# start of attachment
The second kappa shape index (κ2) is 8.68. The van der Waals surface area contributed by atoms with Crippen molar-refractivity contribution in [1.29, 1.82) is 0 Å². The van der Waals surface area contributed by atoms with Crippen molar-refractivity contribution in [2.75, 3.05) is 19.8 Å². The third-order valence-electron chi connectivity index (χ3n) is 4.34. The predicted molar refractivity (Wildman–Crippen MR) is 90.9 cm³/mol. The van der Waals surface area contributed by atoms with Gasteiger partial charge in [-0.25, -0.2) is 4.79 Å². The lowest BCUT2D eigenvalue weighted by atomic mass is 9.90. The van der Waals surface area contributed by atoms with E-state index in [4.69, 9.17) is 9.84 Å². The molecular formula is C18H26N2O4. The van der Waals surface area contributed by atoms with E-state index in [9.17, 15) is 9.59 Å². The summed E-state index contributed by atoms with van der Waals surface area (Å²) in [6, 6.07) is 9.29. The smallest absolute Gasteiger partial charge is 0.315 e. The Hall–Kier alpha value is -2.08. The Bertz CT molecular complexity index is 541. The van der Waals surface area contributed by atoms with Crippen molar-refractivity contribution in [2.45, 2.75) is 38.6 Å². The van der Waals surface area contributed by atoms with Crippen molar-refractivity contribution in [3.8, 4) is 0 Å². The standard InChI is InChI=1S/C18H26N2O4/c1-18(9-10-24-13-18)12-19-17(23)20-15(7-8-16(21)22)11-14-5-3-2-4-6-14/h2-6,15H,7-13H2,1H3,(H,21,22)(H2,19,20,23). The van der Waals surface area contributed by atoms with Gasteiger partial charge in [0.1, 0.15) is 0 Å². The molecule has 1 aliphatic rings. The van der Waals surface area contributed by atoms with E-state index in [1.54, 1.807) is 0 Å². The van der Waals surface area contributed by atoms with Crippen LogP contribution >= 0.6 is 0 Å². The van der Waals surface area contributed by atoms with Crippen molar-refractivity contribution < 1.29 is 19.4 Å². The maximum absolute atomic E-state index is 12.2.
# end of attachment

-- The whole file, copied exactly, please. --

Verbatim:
The second kappa shape index (κ2) is 8.68. The van der Waals surface area contributed by atoms with Crippen molar-refractivity contribution in [1.29, 1.82) is 0 Å². The van der Waals surface area contributed by atoms with Crippen molar-refractivity contribution in [2.75, 3.05) is 19.8 Å². The third-order valence-electron chi connectivity index (χ3n) is 4.34. The predicted molar refractivity (Wildman–Crippen MR) is 90.9 cm³/mol. The van der Waals surface area contributed by atoms with Gasteiger partial charge in [-0.25, -0.2) is 4.79 Å². The lowest BCUT2D eigenvalue weighted by atomic mass is 9.90. The van der Waals surface area contributed by atoms with E-state index in [4.69, 9.17) is 9.84 Å². The molecular formula is C18H26N2O4. The van der Waals surface area contributed by atoms with E-state index in [9.17, 15) is 9.59 Å². The summed E-state index contributed by atoms with van der Waals surface area (Å²) in [6, 6.07) is 9.29. The smallest absolute Gasteiger partial charge is 0.315 e. The Hall–Kier alpha value is -2.08. The Bertz CT molecular complexity index is 541. The van der Waals surface area contributed by atoms with Crippen molar-refractivity contribution in [2.45, 2.75) is 38.6 Å². The van der Waals surface area contributed by atoms with Crippen molar-refractivity contribution in [3.8, 4) is 0 Å². The standard InChI is InChI=1S/C18H26N2O4/c1-18(9-10-24-13-18)12-19-17(23)20-15(7-8-16(21)22)11-14-5-3-2-4-6-14/h2-6,15H,7-13H2,1H3,(H,21,22)(H2,19,20,23). The van der Waals surface area contributed by atoms with Gasteiger partial charge in [0.1, 0.15) is 0 Å². The molecule has 1 aliphatic rings. The van der Waals surface area contributed by atoms with E-state index in [1.54, 1.807) is 0 Å². The van der Waals surface area contributed by atoms with Crippen LogP contribution >= 0.6 is 0 Å². The van der Waals surface area contributed by atoms with Crippen molar-refractivity contribution < 1.29 is 19.4 Å². The maximum absolute atomic E-state index is 12.2.